QB Trace McSorley looked like he shouldn’t have been in the game in the first half, completing only 3 passes before the break. His decision making was suspect again, throwing inaccurate passes with room to run, and underthrowing many deep balls to covered receivers. I found myself thinking that either he has regressed this year, reminiscent of Christian Hackenberg, or he really benefitted by some talented players the past two years. He played [a little] better in the second half, but Penn State will lose to Maryland if the offense sputters like that next week. RB Miles Sanders was bottled up, averaging just over 3 yards a carry. WRs KJ Hamler and Jahan Dotson further cemented themselves as the team’s best receivers, going 1-2 in receptions and yards for the game. Fortunately, in a game of “almosts” for the offense, there was one player on that unit who made the key plays when the Lions needed them:

 Offensive Game Ball: TE Pat Freiermuth

Friermuth appears to be ready to be the next great Penn State tight end. Freiermuth had 2 touchdowns and was a huge asset in the pass-blocking scheme, accounting for nearly all of Penn State’s margin of victory.


Credit the staff for sticking with McSorley after a bad first half, allowing him to win a record 30th game as Penn State’s starting QB. But he really appears to be regressing in his senior year, a very disturbing trend that also happened with 5-star recruit Christian Hackenberg. He constantly threw behind, over, or under his receivers, and the game could have been out of reach early with even a couple of those misses on target. Rutgers had the worst rushing defense in the country, and Penn State was not able to generate anything appreciable on the ground. An undisciplined first-half penalty by DE Shareef Miller extended a Rutgers drive, and the playcallers couldn’t seem to figure out how to close out the game AGAIN. Not good enough if this team somehow gets into a NY6 bowl.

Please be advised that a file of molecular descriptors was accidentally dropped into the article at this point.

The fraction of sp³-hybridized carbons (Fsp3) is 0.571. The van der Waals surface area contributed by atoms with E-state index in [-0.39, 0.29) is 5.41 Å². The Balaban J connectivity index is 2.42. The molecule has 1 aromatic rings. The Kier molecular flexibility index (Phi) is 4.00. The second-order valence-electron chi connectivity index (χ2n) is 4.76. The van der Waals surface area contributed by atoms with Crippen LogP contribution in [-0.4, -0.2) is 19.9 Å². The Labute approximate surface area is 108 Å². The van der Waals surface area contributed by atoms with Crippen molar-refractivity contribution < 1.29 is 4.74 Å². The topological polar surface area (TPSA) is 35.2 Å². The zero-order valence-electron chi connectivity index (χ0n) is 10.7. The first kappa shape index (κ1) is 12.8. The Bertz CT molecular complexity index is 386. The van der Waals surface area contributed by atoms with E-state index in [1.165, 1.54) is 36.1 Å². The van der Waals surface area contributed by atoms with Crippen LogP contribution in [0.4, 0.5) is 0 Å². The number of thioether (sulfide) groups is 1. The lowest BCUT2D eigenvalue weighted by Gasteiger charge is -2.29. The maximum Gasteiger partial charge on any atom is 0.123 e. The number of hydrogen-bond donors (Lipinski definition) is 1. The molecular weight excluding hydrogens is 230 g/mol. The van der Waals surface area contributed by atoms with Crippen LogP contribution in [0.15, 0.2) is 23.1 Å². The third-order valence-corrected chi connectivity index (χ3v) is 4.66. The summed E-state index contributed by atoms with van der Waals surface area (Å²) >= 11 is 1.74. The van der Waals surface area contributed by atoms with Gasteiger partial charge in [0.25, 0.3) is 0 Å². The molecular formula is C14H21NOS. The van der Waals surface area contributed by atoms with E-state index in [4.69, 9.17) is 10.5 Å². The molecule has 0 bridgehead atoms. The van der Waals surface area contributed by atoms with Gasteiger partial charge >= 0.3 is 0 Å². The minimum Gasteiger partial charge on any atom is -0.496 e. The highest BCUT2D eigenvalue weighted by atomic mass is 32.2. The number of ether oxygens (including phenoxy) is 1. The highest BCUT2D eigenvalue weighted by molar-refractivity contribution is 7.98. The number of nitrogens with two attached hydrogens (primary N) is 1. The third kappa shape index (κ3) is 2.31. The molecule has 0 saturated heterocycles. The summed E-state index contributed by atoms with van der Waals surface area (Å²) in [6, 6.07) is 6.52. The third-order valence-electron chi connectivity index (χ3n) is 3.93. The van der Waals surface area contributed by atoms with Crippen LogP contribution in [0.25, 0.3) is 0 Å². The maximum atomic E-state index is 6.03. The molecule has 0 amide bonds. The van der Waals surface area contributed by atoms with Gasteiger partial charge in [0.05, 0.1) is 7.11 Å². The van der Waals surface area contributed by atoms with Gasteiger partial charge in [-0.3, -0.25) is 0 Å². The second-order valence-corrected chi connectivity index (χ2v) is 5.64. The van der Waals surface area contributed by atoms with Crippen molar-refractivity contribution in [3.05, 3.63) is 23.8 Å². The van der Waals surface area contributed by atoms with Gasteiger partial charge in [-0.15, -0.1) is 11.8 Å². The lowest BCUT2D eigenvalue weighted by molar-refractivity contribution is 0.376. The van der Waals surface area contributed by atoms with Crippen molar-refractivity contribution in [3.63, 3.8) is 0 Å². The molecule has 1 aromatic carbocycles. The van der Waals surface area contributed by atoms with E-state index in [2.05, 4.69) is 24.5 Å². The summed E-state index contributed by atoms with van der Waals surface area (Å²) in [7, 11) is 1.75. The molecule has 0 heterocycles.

Final Thoughts

At this point in the season, the team is who they are. Roles have been established, and the coaches know in whom they have confidence at critical moments, and in whom they do not. Penn State should have beaten Rutgers by 40, but they let the Knights hang around far too long. Lacking the killer instinct, the Lions promptly gave up a touchdown drive to Rutgers after pushing the lead to 20. The coordinators, especially OC Ricky Rahne, just haven’t been good enough this year with the talent they have. It is a young team, but it’s on the coaches to put the team in position to close out games. That is the only reason the team is 8-3 instead of 10-1, despite the fact that 8-3 seems generous based on the level of play they’ve shown the past 3 games. A solid win over a decent Maryland team, who will be fighting for a bowl bid and mad after losing a nail-biter to the Buckeyes, would go a long way toward inspiring confidence that they deserve a top-tier postseason game.

About the Author:

Adam Kimmel

Adam Kimmel is the founder and Principal at ASK Consulting Solutions, a technical writing firm specializing in engineering content writing. A 2003 graduate and avid fan of Penn State, Adam has followed Penn State football for over 25 years, attending nearly 50 games and researching historical players and teams. He is also a Manager of R&D, and can be found on LinkedIn